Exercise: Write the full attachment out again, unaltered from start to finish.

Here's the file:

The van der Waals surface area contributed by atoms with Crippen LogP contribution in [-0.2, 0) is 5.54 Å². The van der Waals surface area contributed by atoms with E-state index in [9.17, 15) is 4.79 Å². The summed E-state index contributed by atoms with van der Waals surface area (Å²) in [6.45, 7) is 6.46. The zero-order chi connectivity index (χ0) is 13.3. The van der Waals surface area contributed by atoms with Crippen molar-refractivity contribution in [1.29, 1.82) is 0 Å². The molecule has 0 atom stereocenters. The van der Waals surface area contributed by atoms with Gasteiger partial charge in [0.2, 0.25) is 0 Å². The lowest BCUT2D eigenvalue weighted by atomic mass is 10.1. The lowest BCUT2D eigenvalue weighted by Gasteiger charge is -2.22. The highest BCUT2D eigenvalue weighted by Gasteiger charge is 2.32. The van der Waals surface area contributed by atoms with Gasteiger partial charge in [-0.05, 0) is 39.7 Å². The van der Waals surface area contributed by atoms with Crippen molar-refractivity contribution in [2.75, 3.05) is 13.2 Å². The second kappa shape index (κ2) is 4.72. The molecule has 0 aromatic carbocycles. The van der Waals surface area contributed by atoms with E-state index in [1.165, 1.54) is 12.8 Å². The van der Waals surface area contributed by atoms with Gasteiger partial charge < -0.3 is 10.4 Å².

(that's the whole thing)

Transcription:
The van der Waals surface area contributed by atoms with Crippen LogP contribution in [-0.2, 0) is 5.54 Å². The van der Waals surface area contributed by atoms with E-state index in [9.17, 15) is 4.79 Å². The summed E-state index contributed by atoms with van der Waals surface area (Å²) in [6.45, 7) is 6.46. The zero-order chi connectivity index (χ0) is 13.3. The van der Waals surface area contributed by atoms with Crippen molar-refractivity contribution in [1.29, 1.82) is 0 Å². The molecule has 0 atom stereocenters. The van der Waals surface area contributed by atoms with Gasteiger partial charge in [0.2, 0.25) is 0 Å². The lowest BCUT2D eigenvalue weighted by atomic mass is 10.1. The lowest BCUT2D eigenvalue weighted by Gasteiger charge is -2.22. The highest BCUT2D eigenvalue weighted by Gasteiger charge is 2.32. The van der Waals surface area contributed by atoms with Gasteiger partial charge in [-0.05, 0) is 39.7 Å². The van der Waals surface area contributed by atoms with Crippen molar-refractivity contribution in [2.75, 3.05) is 13.2 Å². The second kappa shape index (κ2) is 4.72. The molecule has 0 aromatic carbocycles. The van der Waals surface area contributed by atoms with E-state index in [1.165, 1.54) is 12.8 Å². The van der Waals surface area contributed by atoms with Gasteiger partial charge < -0.3 is 10.4 Å².